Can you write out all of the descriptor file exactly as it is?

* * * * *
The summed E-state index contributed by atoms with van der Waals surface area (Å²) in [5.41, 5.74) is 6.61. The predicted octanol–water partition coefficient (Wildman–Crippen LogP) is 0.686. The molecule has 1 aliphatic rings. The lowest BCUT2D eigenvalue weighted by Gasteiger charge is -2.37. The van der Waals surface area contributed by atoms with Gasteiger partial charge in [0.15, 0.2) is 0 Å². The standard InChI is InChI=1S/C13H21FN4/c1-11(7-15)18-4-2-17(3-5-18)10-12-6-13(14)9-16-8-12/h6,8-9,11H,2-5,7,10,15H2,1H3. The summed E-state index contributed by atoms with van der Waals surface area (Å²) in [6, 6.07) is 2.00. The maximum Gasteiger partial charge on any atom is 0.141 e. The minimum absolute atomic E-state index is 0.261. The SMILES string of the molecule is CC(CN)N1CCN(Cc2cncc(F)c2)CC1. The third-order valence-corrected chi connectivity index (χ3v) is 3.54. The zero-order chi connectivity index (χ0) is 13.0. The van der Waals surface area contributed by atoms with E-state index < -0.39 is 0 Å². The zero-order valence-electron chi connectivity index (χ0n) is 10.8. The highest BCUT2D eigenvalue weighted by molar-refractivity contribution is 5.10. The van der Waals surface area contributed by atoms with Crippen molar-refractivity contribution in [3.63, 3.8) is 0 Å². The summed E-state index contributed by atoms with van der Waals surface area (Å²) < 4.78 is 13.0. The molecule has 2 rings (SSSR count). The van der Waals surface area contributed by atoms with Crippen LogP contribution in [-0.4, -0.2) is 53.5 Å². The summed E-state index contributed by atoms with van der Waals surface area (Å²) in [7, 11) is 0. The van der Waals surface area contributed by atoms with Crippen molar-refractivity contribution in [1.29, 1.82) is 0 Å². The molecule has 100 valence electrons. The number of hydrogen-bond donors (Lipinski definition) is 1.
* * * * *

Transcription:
The summed E-state index contributed by atoms with van der Waals surface area (Å²) in [5.41, 5.74) is 6.61. The predicted octanol–water partition coefficient (Wildman–Crippen LogP) is 0.686. The molecule has 1 aliphatic rings. The lowest BCUT2D eigenvalue weighted by Gasteiger charge is -2.37. The van der Waals surface area contributed by atoms with Gasteiger partial charge in [0.15, 0.2) is 0 Å². The standard InChI is InChI=1S/C13H21FN4/c1-11(7-15)18-4-2-17(3-5-18)10-12-6-13(14)9-16-8-12/h6,8-9,11H,2-5,7,10,15H2,1H3. The summed E-state index contributed by atoms with van der Waals surface area (Å²) in [6, 6.07) is 2.00. The maximum Gasteiger partial charge on any atom is 0.141 e. The minimum absolute atomic E-state index is 0.261. The SMILES string of the molecule is CC(CN)N1CCN(Cc2cncc(F)c2)CC1. The third-order valence-corrected chi connectivity index (χ3v) is 3.54. The zero-order chi connectivity index (χ0) is 13.0. The van der Waals surface area contributed by atoms with E-state index < -0.39 is 0 Å². The zero-order valence-electron chi connectivity index (χ0n) is 10.8. The highest BCUT2D eigenvalue weighted by molar-refractivity contribution is 5.10. The van der Waals surface area contributed by atoms with Crippen molar-refractivity contribution in [3.63, 3.8) is 0 Å². The summed E-state index contributed by atoms with van der Waals surface area (Å²) < 4.78 is 13.0. The molecule has 2 rings (SSSR count). The van der Waals surface area contributed by atoms with Crippen LogP contribution in [-0.4, -0.2) is 53.5 Å². The summed E-state index contributed by atoms with van der Waals surface area (Å²) in [7, 11) is 0. The van der Waals surface area contributed by atoms with Crippen molar-refractivity contribution in [1.29, 1.82) is 0 Å². The molecule has 100 valence electrons. The number of hydrogen-bond donors (Lipinski definition) is 1.